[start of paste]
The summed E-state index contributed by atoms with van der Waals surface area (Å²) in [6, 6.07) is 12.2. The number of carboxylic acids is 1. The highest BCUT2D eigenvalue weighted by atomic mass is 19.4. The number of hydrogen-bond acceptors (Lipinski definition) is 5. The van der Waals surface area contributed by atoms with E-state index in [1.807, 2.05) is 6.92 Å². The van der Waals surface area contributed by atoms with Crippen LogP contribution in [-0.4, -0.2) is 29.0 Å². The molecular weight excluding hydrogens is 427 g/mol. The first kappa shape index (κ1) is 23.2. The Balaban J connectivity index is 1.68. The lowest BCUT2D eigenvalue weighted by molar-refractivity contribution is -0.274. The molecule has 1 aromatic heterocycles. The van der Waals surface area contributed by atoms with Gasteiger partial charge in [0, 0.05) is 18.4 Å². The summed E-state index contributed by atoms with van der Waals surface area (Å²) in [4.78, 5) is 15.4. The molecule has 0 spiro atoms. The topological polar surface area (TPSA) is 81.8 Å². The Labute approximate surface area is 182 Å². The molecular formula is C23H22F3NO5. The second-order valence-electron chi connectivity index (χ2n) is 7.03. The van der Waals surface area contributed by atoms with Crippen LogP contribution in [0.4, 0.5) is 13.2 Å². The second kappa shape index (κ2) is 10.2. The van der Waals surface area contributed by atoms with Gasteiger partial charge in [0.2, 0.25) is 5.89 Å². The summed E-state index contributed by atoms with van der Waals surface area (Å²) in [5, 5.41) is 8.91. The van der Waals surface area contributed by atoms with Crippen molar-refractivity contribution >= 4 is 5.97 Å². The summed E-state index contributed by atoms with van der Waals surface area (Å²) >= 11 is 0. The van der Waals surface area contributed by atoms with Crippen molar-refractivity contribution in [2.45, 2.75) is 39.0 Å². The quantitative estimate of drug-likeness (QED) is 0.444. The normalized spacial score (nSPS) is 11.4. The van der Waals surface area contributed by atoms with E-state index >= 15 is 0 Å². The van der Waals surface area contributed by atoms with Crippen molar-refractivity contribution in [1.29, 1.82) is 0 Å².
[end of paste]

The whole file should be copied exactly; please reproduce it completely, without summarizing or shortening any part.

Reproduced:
The summed E-state index contributed by atoms with van der Waals surface area (Å²) in [6, 6.07) is 12.2. The number of carboxylic acids is 1. The highest BCUT2D eigenvalue weighted by atomic mass is 19.4. The number of hydrogen-bond acceptors (Lipinski definition) is 5. The van der Waals surface area contributed by atoms with E-state index in [1.807, 2.05) is 6.92 Å². The van der Waals surface area contributed by atoms with Crippen LogP contribution in [-0.4, -0.2) is 29.0 Å². The molecular weight excluding hydrogens is 427 g/mol. The first kappa shape index (κ1) is 23.2. The Balaban J connectivity index is 1.68. The lowest BCUT2D eigenvalue weighted by molar-refractivity contribution is -0.274. The molecule has 1 aromatic heterocycles. The van der Waals surface area contributed by atoms with Gasteiger partial charge in [0, 0.05) is 18.4 Å². The summed E-state index contributed by atoms with van der Waals surface area (Å²) in [4.78, 5) is 15.4. The molecule has 0 spiro atoms. The topological polar surface area (TPSA) is 81.8 Å². The Labute approximate surface area is 182 Å². The molecular formula is C23H22F3NO5. The second-order valence-electron chi connectivity index (χ2n) is 7.03. The van der Waals surface area contributed by atoms with Crippen LogP contribution in [0.4, 0.5) is 13.2 Å². The second kappa shape index (κ2) is 10.2. The van der Waals surface area contributed by atoms with Gasteiger partial charge in [0.2, 0.25) is 5.89 Å². The summed E-state index contributed by atoms with van der Waals surface area (Å²) in [5, 5.41) is 8.91. The van der Waals surface area contributed by atoms with Crippen molar-refractivity contribution >= 4 is 5.97 Å². The summed E-state index contributed by atoms with van der Waals surface area (Å²) >= 11 is 0. The van der Waals surface area contributed by atoms with Crippen molar-refractivity contribution in [2.45, 2.75) is 39.0 Å². The quantitative estimate of drug-likeness (QED) is 0.444. The normalized spacial score (nSPS) is 11.4. The van der Waals surface area contributed by atoms with E-state index >= 15 is 0 Å². The van der Waals surface area contributed by atoms with Crippen molar-refractivity contribution in [1.29, 1.82) is 0 Å².